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    • DrSpendLittle
    • By DrSpendLittle 22nd Aug 17, 4:30 PM
    • 69Posts
    • 147Thanks
    Reducing Debt - being accountable and taking responsibility
    • #1
    • 22nd Aug 17, 4:30 PM
    Reducing Debt - being accountable and taking responsibility 22nd Aug 17 at 4:30 PM
    Hi everyone!

    DFW newbie here! Been a lurker for a while but have been so inspired by reading others' DFW diaries - it's literally all I've done this weekend! - that I decided to take the plunge and join in the fun. Now's the time. Had my LBM a few weeks ago and can't wait to get started

    So, a little about me before I state my financial situation and my goals:
    - a happy, healthy and engaged homeowner
    - settled in my career with a fairly well paid job & annual increment
    - looking at starting a family soon as time is ticking!
    - enjoys sports and the outdoors and a healthy approach to life
    - has just started using YNAB
    - has a 'secret' unsecured debt of just over £10k (2 x cc's)

    About DF
    DF is debt free but doesn't actively save. He seems to spend what he earns which isn't great since we have a tiny mortgage and lowish bills. He had family money passed on to him a few years ago on the advice of his mother's accountants - she would NEVER give it away otherwise but that's a whole other story I'm sure we'll get into those MIL from h£ll stories in the coming months . This dosh acts as a financial cushion for him .....and, admittedly, me gosh, it really has meant I've been a wee bit lacking in the old saving malarkey Time to banish this false sense of security!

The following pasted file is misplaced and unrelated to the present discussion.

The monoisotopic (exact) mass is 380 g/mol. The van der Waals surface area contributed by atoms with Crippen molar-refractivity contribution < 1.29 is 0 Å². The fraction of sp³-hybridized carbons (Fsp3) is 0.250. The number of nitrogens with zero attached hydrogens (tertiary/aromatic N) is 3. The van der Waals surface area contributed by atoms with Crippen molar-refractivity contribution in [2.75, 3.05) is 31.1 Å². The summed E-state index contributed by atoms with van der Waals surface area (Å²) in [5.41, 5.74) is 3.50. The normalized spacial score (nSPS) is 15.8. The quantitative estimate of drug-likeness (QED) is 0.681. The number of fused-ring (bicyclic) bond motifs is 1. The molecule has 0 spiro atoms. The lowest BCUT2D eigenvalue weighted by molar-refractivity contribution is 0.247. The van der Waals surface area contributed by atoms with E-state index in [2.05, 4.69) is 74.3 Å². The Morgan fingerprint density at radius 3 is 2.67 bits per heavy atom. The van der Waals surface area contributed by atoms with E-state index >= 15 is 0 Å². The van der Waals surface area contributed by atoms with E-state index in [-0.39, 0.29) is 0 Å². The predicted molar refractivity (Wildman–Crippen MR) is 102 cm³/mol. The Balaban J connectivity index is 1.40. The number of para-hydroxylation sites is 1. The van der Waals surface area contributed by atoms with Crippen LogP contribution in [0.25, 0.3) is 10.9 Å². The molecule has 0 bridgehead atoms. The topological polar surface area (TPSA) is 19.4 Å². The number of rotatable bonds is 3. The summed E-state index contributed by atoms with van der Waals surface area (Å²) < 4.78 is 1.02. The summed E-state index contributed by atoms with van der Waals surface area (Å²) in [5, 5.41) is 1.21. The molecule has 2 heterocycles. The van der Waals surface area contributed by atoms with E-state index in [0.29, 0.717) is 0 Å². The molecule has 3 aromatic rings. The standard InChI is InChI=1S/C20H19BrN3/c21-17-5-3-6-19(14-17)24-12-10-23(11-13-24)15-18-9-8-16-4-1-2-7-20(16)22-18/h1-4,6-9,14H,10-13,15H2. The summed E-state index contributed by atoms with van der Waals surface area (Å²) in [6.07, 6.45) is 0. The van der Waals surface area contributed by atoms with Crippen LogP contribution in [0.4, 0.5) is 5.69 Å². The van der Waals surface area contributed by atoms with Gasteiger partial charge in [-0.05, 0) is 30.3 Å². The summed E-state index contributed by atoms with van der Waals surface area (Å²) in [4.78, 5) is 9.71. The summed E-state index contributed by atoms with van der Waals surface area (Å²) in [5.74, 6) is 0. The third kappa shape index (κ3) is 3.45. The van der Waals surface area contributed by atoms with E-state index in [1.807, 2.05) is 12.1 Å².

About DF and I's financials
    DF and I don't have a joint account. All bills / mortgage come out of his current account except car insurance and broadband/phone which I'm responsible for paying. I give him £465 every month towards bills (includes a deduction for car insurance) and he gives me half of whatever the broadband phone bill is. This arrangement is, on reflection, part of my problem as I have too much 'distance' from the reality of bill payments and direct debits etc etc etc I'm sure you all know the score....

    DF knows I have some debts but isn't really aware of the current status of my 'net worth' He's one of life's worriers so I am taking this DFW journey alone for now. I'm completely settled and happy with this idea and I have been managing it all on my own thus far, so no need to change. I got myself into this situation so I'll be getting myself out of it.

    Why the DFW diary?
    Well, we're thinking of moving home since we could take a few leaps up the ladder. Its time for our dream home. This has caused my LBM. I want my dream home and the only thing stopping me is my poor money management skills! Its also time to move. We've been here a while and have never fully settled.

    My interim goal?
    To clear £4K of debt by January so when we put the house on the market, my debt levels are lower. I obviously also want to make sure we can maximise our borrowing, so I want to demonstrate good money management skills and a good pattern of spending and saving.

    My overall aim
    But, more than this interim goal, I just want to be in control of my money and no longer feel guilty for spending it. I want to save up for things and have that lovely 'I deserve this because I saved for it' feeling when I buy something. I want to be responsible. And, I am here to become accountable.

    My plan of action!